When we think of limbless, elongated and elastic monkeys, nearly instantly snakes come to mind, and most people when considering snakes quickly distinguish 2 Key types of snakes:
- Venomous snakes, capable of creating and injecting snake venom through technical teeth called fangs.
- Non-venomous snakes, so that lack the venom but make for it with absolute muscular power they use to subdue and kill their prey.
You can find approximately 2900 species of snakes and from those nearly 700 are deemed venomous. Many snake species are considered harmless to people and venom that’s poisonous enough to kill a person isn’t even produced by venomous species.
For the non-venomous snakes it’s about power and size. A little constrictor like the black racer snake isn’t capable of killing a person, that’s why Hollywood snake movies will feature green anacondas or even pythons.
Snakes like all animal species are classified with taxonomy, and belong to the suborder Serpentes, which is furthermore divided into many families. Read on to know a few fundamental facts about the various families of rodents:
Table of Contents
Elapidae — Elapid snakes
These snakes are mostly located in the tropical and subtropical regions of the planet including the Indian Ocean and the Pacific. These are a few the most venomous snakes on earth. They’ve a feature which can be their fixed, hollow fangs, which they use to inject venom. Their potent venom is neurotoxic, also causes damage and can be potentially fatal in several species of Elapid snakes.
The sea snakes, are also considered elapids by some taxonomists although others consider it as another family of venomous snakes altogether, the Hydrophiidae. The sea lions evolved and adapted in ways that were various. In order that they can use it for swimming, their tails are flattened and may excrete salt.
A few of the top known snakes at the Elapidae family comprise the Black Mamba, Indian Cobra, King Cobra, Cape Cobra, Green Mamba and sea snakes like the Belcher’s Sea Snake or Olive Sea Snake.
Viperidae — Viperid snakes
Viperidae and also the vipers are additional important family of venomous snakes, found from the Americas, Africa and Eurasia. They’re also the only venomous snakes.
The snake species within this family are famous for their feature long, hinged hollow fangs, the opposite of the elapids that have fixed fangs. The viper’s fangs extend and can retract use the fangs remain folded back from the cap of the snake’s mouth.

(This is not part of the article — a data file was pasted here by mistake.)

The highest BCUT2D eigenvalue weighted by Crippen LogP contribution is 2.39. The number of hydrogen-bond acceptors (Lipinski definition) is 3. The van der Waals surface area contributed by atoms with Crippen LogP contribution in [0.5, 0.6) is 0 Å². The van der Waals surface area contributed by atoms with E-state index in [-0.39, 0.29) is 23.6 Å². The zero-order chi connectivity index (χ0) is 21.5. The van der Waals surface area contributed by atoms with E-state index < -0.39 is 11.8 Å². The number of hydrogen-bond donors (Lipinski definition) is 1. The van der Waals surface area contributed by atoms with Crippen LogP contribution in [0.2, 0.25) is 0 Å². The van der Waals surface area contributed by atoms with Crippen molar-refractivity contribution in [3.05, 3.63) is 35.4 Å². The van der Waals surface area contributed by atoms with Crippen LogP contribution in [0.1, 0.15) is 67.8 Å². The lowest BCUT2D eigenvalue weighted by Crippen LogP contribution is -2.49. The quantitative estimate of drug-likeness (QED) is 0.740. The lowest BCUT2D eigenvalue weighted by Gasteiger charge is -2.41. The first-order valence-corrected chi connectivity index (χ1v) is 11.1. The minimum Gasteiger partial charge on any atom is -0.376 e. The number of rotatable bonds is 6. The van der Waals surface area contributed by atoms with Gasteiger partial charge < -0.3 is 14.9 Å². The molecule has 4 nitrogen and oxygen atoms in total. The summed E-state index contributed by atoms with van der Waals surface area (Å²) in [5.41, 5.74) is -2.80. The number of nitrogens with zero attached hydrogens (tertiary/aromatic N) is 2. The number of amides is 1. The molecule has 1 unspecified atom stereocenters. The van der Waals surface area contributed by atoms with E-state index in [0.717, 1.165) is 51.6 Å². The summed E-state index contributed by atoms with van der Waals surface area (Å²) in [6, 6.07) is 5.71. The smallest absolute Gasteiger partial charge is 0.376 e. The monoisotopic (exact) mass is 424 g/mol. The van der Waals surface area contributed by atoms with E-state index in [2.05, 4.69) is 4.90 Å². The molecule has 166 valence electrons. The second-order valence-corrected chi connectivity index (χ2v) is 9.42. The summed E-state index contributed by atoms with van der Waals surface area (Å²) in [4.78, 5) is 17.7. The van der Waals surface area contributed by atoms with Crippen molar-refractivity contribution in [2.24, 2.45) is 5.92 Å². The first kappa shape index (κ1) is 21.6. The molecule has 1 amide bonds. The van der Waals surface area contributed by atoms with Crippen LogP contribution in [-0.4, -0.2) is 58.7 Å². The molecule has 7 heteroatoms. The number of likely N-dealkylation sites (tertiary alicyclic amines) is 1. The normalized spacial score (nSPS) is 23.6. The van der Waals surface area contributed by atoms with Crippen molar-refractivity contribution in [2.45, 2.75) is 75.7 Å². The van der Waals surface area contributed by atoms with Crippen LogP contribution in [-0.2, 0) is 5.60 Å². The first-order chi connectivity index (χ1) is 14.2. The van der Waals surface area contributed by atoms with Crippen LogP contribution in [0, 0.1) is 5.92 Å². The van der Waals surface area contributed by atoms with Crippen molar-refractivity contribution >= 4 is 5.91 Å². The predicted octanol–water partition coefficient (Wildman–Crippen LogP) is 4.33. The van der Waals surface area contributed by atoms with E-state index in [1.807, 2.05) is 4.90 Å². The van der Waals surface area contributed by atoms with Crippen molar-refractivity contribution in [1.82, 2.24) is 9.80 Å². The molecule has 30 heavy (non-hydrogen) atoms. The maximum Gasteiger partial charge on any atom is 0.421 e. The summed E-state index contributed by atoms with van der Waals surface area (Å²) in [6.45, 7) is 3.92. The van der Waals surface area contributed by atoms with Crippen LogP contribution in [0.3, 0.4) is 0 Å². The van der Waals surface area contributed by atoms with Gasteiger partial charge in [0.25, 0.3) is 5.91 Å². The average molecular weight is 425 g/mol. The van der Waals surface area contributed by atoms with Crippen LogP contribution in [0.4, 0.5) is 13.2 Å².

When the snake opens its mouth for a bite, the fangs extend and get into the biting position. A sub-family is called pit vipers because of their heat sensing pits.
Commonly known viper snake species incorporate the Russell’s Viper, Saw-scaled Viper, Gaboon Viper, and the western diamondback rattlesnake.
Colubridae – Colubrid snakes
The colubrid snakes belong to the Colubridae family and are called the greatest snake household. But these are snakes or they create toxic venomweak to cause any harm to individuals.
However, there are a few deadly exceptions, such as the boomslang or even the twig snake, whose snacks are well known to have caused human fatalities. The colubrid snakes possess their fangs located not in the front but at the back of the mouth, this is the reason they are also referred as snakes. Contrary to even the vipers or the elapids, their fangs are not hollow, but simply grooved to channel the venom if a sting is delivered.
Some typical cases of colubrid snakes incorporate the california kingsnake, boomslang, Corn Snake and the Black Rat Snake.
Boidae – Boa snakes
This snake family contains just non-venomous, however there are some big and potent constrictor snakes. Are some of the biggest snakes in the world capable of absorbing large animals or a buck like the capybara!
These snakes rely solely upon their power to suffocate and kill their prey, unlike the venomous species which use venom as their principal weapon.
They don’t have fangs to inject venom but rows of sharp teeth in their upper and lower jaws. It is very interesting how their preys are killed by these reptiles. It appears to tighten their grip each time that the victim breathes out when the snake coils around a victim.
Scientists believe the snakes may feel the sufferer’s heartbeat, and as soon as it stops the stop squeezing and start eating the prey whole. They can be found in America, Africa, Europe, Asia, and some Pacific Islands.
A number of the popular species would be the emerald tree boa, green anaconda, boa constrictor or the US native rubber boa.
Pythonidae – Python snakes
Exactly like the Boidae family, the Pythonidae family also comprises large non-venomous snakes, which kill their prey by constriction. It’s very easy to be confused involving pythons and boas. Though a number have almost the identical feeding habits and of them have a similar look there are quite a few features that are characteristic that set them apart.
The pythons are all oviparous so that they lay eggs, while most boa species give birth to live young, they are ovoviviparous. Additionally their geographic distribution differs, pythons habitats are far somewhat much less comprehensive than that of boas.
Some common examples python snakes include the african rock python, reticulated python, green tree python or even the burmese python.